I tried to remember when I first clipped the directions out of some magazine. The pages are browning with age. I know it was before I moved to Germany. It may even have been when I was still living in Southern California, which means well over 30 years ago. I know I had spoken to my mom once about making the quilt for me, but when I asked her, she had transferred her handcraft focus from sewing to crocheting. I had taken the pattern to the local quilting shop in downtown Munich to ask about maybe having it made up by a quilter there. The price they quoted me was so astronomical, I immediately blotted the idea and the price out of my mind.
I told B. I'd be happy to make the quilt for her, and that there was a good chance I could have it quilted by a local Amish woman who had quilted a quilt for me previously. (You can read about how I met the quilter, Mrs. Miller, here.) B. sent me the clipping, and I was off!
This was the first commission work I'd ever done, and I thought it'd be fun to make a journal of the story of making B.'s quilt for her, and send that to her along with the quilt when it was finished. According to my journal, I started the quilt making adventure on a 19-degree, sunny day in early March 2009 with a trip to the fabric store for some Kona cotton, which happened to be on sale! B. requested a muted color palette for her quilt (she knows my penchant for bright, zinger colors). I complied with her wishes, naturally, eliminating a too-bright pink from the mix after I'd sewn a couple of test blocks.
The pattern predated rotary cutting and strip piecing and called for individual templates to be cut for the strips. I knew there was a better way! I foundation pieced the blocks instead, sewing the various colored strips onto 11-inch squares of paper (removed later), then laying a black fabric square rights sides together on top of that, and sewing 1/4-inch seams along both sides of a diagonal line. This block "sandwich" was then cut between the sewn lines along the diagonal, resulting in two half black/half strippy squares, which were then trimmed to 10-1/2 inches.
Mrs. Miller was indeed amenable to doing the quilting, and I took the quilt top, batting, and backing to her in late April. We discussed how it would be quilted, per B.'s pattern. In late September, a letter arrived from Mrs. Miller that it was done and I could come pick it up.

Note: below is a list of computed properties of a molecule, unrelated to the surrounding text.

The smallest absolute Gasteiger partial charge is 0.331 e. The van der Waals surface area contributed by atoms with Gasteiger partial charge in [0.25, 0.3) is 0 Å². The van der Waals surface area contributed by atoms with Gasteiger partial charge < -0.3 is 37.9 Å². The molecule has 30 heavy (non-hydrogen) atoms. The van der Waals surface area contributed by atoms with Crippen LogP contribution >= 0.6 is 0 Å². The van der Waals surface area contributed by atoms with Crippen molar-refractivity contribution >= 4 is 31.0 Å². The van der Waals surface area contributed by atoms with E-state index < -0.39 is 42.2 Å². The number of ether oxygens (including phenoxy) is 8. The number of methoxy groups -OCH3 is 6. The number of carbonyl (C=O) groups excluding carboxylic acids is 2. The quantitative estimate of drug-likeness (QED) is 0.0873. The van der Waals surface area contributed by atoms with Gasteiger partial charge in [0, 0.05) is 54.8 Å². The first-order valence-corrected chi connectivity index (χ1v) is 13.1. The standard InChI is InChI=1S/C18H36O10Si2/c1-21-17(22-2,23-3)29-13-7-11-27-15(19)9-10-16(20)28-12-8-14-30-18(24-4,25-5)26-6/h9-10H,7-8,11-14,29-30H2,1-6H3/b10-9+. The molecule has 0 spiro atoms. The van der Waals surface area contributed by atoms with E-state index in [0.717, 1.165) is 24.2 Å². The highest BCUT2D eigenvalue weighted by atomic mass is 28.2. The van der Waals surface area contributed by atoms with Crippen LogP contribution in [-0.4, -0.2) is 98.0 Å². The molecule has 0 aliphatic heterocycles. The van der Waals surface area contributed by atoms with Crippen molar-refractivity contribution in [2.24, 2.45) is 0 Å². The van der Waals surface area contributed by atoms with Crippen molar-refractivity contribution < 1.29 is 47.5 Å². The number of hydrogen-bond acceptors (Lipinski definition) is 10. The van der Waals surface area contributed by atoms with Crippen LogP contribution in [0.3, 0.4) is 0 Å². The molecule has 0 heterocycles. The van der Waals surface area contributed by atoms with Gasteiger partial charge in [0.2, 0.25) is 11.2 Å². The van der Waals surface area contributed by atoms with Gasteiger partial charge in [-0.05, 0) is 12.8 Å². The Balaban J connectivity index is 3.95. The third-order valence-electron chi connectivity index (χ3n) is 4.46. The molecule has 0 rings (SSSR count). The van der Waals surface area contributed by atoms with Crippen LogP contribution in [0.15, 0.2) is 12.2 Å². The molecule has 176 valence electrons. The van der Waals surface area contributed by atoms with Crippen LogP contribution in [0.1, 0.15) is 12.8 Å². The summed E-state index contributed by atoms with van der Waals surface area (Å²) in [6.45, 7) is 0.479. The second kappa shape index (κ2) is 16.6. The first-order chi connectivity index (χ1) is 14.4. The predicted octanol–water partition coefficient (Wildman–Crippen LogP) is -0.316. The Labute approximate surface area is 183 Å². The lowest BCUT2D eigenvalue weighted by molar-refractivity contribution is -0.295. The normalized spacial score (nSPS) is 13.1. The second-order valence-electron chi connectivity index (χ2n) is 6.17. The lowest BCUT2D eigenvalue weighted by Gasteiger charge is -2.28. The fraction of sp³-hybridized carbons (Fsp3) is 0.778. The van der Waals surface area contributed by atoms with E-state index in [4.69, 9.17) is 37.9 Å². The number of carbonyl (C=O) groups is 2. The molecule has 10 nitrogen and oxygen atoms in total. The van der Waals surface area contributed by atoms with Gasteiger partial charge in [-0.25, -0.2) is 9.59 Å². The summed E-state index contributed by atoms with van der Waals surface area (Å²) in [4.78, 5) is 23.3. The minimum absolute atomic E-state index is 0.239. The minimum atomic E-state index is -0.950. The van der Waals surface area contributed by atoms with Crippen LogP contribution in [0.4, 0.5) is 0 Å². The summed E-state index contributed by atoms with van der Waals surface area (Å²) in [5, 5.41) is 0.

The quilting was beautiful! Such lovely hand work! Here are some close-ups, which I had to lighten in order to see the quilting on the black background. Thanks, B., for taking all of these photos this week. In my haste and excitement to mail her the quilt last October, I totally forgot to take any pictures of the finished, quilted quilt!
I truly enjoyed making this quilt for my friend and was happy that it could be hand quilted in a manner in keeping with its Amish inspiration. In my final quilt journal entry, I noted the following:
There is one corner that is not quilted exactly like the others...I am reminded of a myth I have heard: "Amish women put a mistake in each quilt because only God is perfect; therefore, it would be prideful to make a perfect quilt. Yet it has been pointed out by some Amish women that making such a mistake would be prideful in itself, as it would imply the quilt maker believes herself to indeed be perfect. Though some rare purposeful mistakes may have been for religious reasons, it appears for others it was more a matter of superstition. In reality, all quilters make mistakes. It's almost impossible to make a perfect quilt." [Source: Womenfolk.com/History of Quilts]
I put my quilt label directly under this special corner.
Upon "rescuing" her quilt from the Customs Office in Munich, B. sent me a wonderfully funny and touching email. Here is an excerpt:
I sail out of the Customs Office smiling ear to ear...I am in the Wow This is Wonderful mood. They sure don't see that very often at the Customs Office. I force myself to leave the quilt in its protective plastic bag and box and put it in the back of the car, instead of ogling it immediately in the parking lot. Home safe in the garage. Into the apartment. Open box, unwrap quilt. Unfold.
I am overwhelmed. The colors are different than I projected or how they looked in the computer pictures. I like them better than either one. These are real. The fabric is alive, not an idea but real stitches and real material, real care, real knowing how to make something beautiful and functional. It contains a value I hold sacred. Generations and generations of women making, creating, doing with their own hands beautiful, useful, wonderful things for their friends and families.
That, my friends, is what it's all about, isn't it?
Thank you for visiting today. For more beautiful, creative, wonderful things, be sure to visit the Blogger's Quilt Festival hosted by Amy's Creative Side.